Growing up, our youth was spent playing outdoors – at the local ballpark, baseball, basketball or tag football, hide-and-seek, capture the flag. We roamed through the woods that surrounded our homes. Spent the hours climbing trees, building “forts” out of broken branches, twigs and leaves, swimming in the local pond or lake. Seemed like the perfect world for a kid. Now it’s a battleground for the parent we’ve grown into. West Nile Virus, EEE, Lyme Disease. Zika
Perhaps it’s over-reaction; perhaps it’s just the time we live in. Unfortunately, disease is making its way into our worlds at an alarming rate. And we can do prudent things to prepare and protect ourselves and our love ones.
For first class service and protection at an extremely competitive price, call Master Mosquito Control at 888-321-4486 or visit our website: www.BugHitman.com. We can implement a season-long treatment of your property so you can enjoy the outdoors again.
Although we have lived with mosquitoes our entire lives, how much do we really know about them? The following are some interesting facts about our pesky pests, according to the American Mosquito Control Association:
FINALLY. It’s spring! And that means time for mosquito control! Why? Because according to the Center for Disease Control (CDC), Zika virus disease is now a nationally notifiable condition. And along with the West Nile Virus, EEE and Lyme Disease, which we have known about for a while now, people should take greater care when playing, hiking, camping and even walking barefoot outdoors. Please note – this is not meant to scare everyone, but to make you aware of the growing trend.
ZIKA: As of this February, 49 states have reported over 5,000 Zika virus disease cases to ArboNET2 over the past two years. ArboNET is a national arboviral surveillance system managed by the CDC and state health departments.
Of the reported 5,040 cases, some 4,748 were in travelers returning from affected areas. These folks contracted it elsewhere and brought it back. But more concerning were the 220 cases acquired through presumed local mosquito-borne transmission in Florida (214) and Texas (6). Another 72 cases were acquired through other routes, including sexual transmission (44), congenital infection (26), laboratory transmission (1), and person-to-person through unknown route (1).
Nearly 90 percent of all cases of Lyme disease are not caused by adult deer ticks, but rather the nymph tick. These are very tiny, almost invisible to the naked eye. They are no larger than a poppy seed on a bagel. Very difficult to see. So while it’s still a good idea to inspect yourself, your children and pets for ticks regularly, there are still preventative methods you can employ to lower the chances of getting bit.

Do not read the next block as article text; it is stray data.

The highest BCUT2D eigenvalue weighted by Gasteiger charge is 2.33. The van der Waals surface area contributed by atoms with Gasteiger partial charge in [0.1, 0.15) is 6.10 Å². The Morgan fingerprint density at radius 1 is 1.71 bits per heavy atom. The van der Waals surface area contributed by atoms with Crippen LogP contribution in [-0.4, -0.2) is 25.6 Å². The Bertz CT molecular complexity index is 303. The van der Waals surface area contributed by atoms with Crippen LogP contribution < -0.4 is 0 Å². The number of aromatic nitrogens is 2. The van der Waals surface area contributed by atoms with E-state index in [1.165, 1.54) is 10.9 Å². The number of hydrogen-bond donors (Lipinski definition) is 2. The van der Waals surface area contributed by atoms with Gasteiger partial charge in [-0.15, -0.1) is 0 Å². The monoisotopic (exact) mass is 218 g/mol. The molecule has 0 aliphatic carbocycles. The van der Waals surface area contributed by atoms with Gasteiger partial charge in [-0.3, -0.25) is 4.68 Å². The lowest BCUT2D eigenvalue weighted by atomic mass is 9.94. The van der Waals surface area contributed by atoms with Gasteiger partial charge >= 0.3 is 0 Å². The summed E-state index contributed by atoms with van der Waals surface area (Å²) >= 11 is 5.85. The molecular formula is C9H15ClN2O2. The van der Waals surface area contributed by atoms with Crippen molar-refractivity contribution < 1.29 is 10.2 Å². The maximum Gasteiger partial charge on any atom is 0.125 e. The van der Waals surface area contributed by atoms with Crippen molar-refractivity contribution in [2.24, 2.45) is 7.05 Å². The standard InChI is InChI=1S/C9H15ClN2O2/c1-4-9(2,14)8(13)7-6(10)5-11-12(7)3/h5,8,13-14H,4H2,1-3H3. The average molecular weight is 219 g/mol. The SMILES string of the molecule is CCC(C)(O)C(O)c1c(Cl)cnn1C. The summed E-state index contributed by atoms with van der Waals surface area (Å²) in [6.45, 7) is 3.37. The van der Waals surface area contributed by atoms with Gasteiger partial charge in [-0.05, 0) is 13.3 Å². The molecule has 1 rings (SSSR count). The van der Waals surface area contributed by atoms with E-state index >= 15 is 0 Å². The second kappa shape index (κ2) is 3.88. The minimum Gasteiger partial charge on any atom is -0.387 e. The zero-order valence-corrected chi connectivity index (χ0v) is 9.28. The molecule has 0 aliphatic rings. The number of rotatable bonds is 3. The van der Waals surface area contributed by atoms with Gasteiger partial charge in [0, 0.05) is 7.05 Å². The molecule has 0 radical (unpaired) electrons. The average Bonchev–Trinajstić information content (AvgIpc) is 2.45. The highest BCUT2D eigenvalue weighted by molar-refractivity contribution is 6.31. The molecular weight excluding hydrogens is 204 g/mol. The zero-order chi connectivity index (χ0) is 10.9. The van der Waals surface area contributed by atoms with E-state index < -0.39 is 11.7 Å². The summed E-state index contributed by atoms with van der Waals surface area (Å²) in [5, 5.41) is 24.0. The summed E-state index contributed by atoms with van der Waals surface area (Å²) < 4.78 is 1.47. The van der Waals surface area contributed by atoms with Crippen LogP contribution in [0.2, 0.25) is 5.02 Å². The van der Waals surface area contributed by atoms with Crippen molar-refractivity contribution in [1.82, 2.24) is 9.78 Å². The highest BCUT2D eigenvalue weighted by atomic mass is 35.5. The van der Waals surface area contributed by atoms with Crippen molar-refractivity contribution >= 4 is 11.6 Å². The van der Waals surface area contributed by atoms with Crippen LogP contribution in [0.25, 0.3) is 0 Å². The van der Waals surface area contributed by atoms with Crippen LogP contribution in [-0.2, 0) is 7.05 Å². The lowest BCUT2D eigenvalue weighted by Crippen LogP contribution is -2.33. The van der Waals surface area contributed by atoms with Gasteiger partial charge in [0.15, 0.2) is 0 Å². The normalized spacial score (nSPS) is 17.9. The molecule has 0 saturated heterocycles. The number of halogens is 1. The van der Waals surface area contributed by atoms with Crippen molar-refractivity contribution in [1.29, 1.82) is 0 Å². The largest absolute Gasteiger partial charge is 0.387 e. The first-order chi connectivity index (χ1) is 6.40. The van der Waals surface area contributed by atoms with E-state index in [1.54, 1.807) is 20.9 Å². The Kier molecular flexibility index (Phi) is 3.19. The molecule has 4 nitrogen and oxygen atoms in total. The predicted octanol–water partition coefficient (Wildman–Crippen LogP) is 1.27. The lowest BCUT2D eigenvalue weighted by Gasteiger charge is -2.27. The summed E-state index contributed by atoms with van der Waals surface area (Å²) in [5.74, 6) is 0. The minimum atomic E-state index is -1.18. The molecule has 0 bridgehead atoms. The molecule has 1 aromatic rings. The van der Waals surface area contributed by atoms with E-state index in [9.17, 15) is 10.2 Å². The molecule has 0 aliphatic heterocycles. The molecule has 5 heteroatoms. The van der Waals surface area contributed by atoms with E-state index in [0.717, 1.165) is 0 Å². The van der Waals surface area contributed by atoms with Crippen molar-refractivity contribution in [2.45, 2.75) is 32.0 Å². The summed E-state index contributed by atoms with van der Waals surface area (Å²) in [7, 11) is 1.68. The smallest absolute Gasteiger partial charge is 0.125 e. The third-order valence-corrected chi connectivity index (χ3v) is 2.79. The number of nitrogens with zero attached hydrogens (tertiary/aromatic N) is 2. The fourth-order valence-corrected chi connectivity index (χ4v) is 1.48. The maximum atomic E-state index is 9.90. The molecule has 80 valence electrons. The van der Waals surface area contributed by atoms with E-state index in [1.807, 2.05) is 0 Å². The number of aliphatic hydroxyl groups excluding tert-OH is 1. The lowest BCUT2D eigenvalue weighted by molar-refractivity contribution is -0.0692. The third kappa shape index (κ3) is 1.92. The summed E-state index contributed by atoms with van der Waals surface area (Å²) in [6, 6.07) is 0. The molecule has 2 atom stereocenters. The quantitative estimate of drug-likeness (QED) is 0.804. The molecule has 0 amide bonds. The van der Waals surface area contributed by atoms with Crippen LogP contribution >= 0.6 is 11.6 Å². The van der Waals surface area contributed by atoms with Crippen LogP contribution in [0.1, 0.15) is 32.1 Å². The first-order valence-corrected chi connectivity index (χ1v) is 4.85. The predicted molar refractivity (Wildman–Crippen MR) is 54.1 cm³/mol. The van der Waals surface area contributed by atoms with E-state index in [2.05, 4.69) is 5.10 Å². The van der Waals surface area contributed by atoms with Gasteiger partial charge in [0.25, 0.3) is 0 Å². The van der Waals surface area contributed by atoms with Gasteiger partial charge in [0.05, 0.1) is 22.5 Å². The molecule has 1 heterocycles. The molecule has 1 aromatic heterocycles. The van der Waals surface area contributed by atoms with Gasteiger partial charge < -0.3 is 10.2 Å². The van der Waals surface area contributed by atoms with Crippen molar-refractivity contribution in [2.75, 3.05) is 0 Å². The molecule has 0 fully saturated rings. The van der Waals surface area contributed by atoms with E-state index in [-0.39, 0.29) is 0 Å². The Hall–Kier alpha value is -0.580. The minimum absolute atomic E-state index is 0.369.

Ticks typically only travel a few feet from where they are born. The Lone Star tick will go up to 35 feet away, but he’s the marathoner amongst a group of sprinters and couch potato-like tick relatives. A female deer tick – the carrier of Lyme Disease - can lay up to 18,000 eggs! That’s a lot of those little critters running around. And they can hang around for up to two years! Besides hitching a ride on a deer, hence their name Deer Tick, they can also be found on other animals such squirrels and birds. Ticks can also live on any animal including the white footed mouse and other rodents. And this is where we can help combat them.
Besides our barrier spray treatments which can effectively address the ticks found in your lawn, killing ticks on contact, the defense can be extended into the woods or nearby heavy shrubbery. That’s where we can employ Tick Tubes. These are recycled, biodegradable tubes stuffed with cotton balls that have been treated with our special tick killing solution. We will place Tick Tubes around your yard in all the locations where mice and other rodents frequent. The treated cotton balls in our Tick Tubes kill the deer ticks in the den but not hurt the mouse or other rodent.
The mouse can enter the tube and take the cotton back to its den, using it as it would any piece of insulation, leaf or other warm protective cloth. The tick, hitching a ride on the mouse, will ingest the cotton, dying in the process.
Between the barrier sprays and the Tick Tubes, you can reduce the tick population significantly by effectively breaking the life cycle of deer ticks in and around your yard. These treatments have been proven to be effective in reducing ticks that can cause Lyme disease by up to 10 times. These tubes kill deer ticks!
A proper Tick Control Treatment, using Tick Tubes offered by Master Mosquito Control, is applied twice during the season. The first time in the spring/summer months and once more in the fall. The object here is to disrupt the life cycle of the tick, so that regular applications, year-over-year will reduce and destroy the tick population.
Call us today at 888-321-4486 or email us at firstname.lastname@example.org; or speak with our technician when he applies the Mosquito Treatment to your yard.
Check out this helpful infographic provided by the American Mosquito Control Association on the threat of the Zika virus. Have more questions? Hit us up any time! You can always reach us at 888-321-4486 for advise, tips, tricks, and experience specific to the New England climate.